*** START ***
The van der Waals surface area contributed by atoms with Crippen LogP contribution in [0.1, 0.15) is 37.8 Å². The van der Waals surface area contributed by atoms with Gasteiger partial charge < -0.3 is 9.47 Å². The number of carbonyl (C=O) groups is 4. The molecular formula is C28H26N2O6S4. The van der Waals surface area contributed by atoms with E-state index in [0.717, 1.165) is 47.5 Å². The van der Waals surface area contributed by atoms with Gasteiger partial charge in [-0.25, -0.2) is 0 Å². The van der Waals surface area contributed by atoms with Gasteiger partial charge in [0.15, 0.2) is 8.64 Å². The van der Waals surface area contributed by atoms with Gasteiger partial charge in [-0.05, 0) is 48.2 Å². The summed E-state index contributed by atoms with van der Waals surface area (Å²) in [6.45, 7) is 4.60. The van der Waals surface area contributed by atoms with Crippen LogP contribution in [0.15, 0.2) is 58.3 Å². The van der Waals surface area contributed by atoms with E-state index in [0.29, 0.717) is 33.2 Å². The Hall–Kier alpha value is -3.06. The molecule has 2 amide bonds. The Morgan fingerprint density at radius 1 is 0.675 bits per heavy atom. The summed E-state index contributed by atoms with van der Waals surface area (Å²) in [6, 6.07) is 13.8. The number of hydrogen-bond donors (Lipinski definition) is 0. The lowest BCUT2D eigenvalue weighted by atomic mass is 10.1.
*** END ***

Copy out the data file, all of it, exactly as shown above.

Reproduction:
The van der Waals surface area contributed by atoms with Crippen LogP contribution in [0.1, 0.15) is 37.8 Å². The van der Waals surface area contributed by atoms with Gasteiger partial charge < -0.3 is 9.47 Å². The number of carbonyl (C=O) groups is 4. The molecular formula is C28H26N2O6S4. The van der Waals surface area contributed by atoms with E-state index in [0.717, 1.165) is 47.5 Å². The van der Waals surface area contributed by atoms with Gasteiger partial charge in [-0.25, -0.2) is 0 Å². The van der Waals surface area contributed by atoms with Gasteiger partial charge in [0.15, 0.2) is 8.64 Å². The van der Waals surface area contributed by atoms with Gasteiger partial charge in [-0.05, 0) is 48.2 Å². The summed E-state index contributed by atoms with van der Waals surface area (Å²) in [6.45, 7) is 4.60. The van der Waals surface area contributed by atoms with Crippen LogP contribution in [0.15, 0.2) is 58.3 Å². The van der Waals surface area contributed by atoms with E-state index in [0.29, 0.717) is 33.2 Å². The Hall–Kier alpha value is -3.06. The molecule has 2 amide bonds. The Morgan fingerprint density at radius 1 is 0.675 bits per heavy atom. The summed E-state index contributed by atoms with van der Waals surface area (Å²) in [6, 6.07) is 13.8. The number of hydrogen-bond donors (Lipinski definition) is 0. The lowest BCUT2D eigenvalue weighted by atomic mass is 10.1.